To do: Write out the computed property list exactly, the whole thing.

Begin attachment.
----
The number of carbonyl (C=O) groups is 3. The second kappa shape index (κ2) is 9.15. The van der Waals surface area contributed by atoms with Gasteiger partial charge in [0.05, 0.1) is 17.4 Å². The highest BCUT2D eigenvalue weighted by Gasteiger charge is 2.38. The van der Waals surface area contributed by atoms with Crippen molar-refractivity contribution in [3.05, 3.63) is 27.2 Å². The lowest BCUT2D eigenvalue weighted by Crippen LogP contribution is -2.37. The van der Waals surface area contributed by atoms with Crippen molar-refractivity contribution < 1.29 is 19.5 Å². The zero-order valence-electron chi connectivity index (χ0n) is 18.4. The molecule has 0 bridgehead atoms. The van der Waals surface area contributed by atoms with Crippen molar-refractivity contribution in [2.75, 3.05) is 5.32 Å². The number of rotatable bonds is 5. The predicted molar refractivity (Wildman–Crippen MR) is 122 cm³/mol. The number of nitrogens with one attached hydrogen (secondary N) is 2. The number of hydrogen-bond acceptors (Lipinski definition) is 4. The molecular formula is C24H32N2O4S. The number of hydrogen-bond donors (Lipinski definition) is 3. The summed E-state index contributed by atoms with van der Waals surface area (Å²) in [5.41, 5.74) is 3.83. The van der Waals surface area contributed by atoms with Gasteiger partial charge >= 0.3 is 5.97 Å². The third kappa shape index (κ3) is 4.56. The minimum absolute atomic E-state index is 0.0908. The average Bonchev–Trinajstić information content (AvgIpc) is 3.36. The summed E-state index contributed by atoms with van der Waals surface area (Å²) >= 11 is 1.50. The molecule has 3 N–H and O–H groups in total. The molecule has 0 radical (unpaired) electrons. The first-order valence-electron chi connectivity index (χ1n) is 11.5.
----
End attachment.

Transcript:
The number of carbonyl (C=O) groups is 3. The second kappa shape index (κ2) is 9.15. The van der Waals surface area contributed by atoms with Gasteiger partial charge in [0.05, 0.1) is 17.4 Å². The highest BCUT2D eigenvalue weighted by Gasteiger charge is 2.38. The van der Waals surface area contributed by atoms with Crippen molar-refractivity contribution in [3.05, 3.63) is 27.2 Å². The lowest BCUT2D eigenvalue weighted by Crippen LogP contribution is -2.37. The van der Waals surface area contributed by atoms with Crippen molar-refractivity contribution < 1.29 is 19.5 Å². The zero-order valence-electron chi connectivity index (χ0n) is 18.4. The molecule has 0 bridgehead atoms. The van der Waals surface area contributed by atoms with Crippen molar-refractivity contribution in [2.75, 3.05) is 5.32 Å². The number of rotatable bonds is 5. The predicted molar refractivity (Wildman–Crippen MR) is 122 cm³/mol. The number of nitrogens with one attached hydrogen (secondary N) is 2. The number of hydrogen-bond acceptors (Lipinski definition) is 4. The molecular formula is C24H32N2O4S. The number of hydrogen-bond donors (Lipinski definition) is 3. The summed E-state index contributed by atoms with van der Waals surface area (Å²) in [5.41, 5.74) is 3.83. The van der Waals surface area contributed by atoms with Gasteiger partial charge >= 0.3 is 5.97 Å². The third kappa shape index (κ3) is 4.56. The minimum absolute atomic E-state index is 0.0908. The average Bonchev–Trinajstić information content (AvgIpc) is 3.36. The summed E-state index contributed by atoms with van der Waals surface area (Å²) >= 11 is 1.50. The molecule has 3 N–H and O–H groups in total. The molecule has 0 radical (unpaired) electrons. The first-order valence-electron chi connectivity index (χ1n) is 11.5.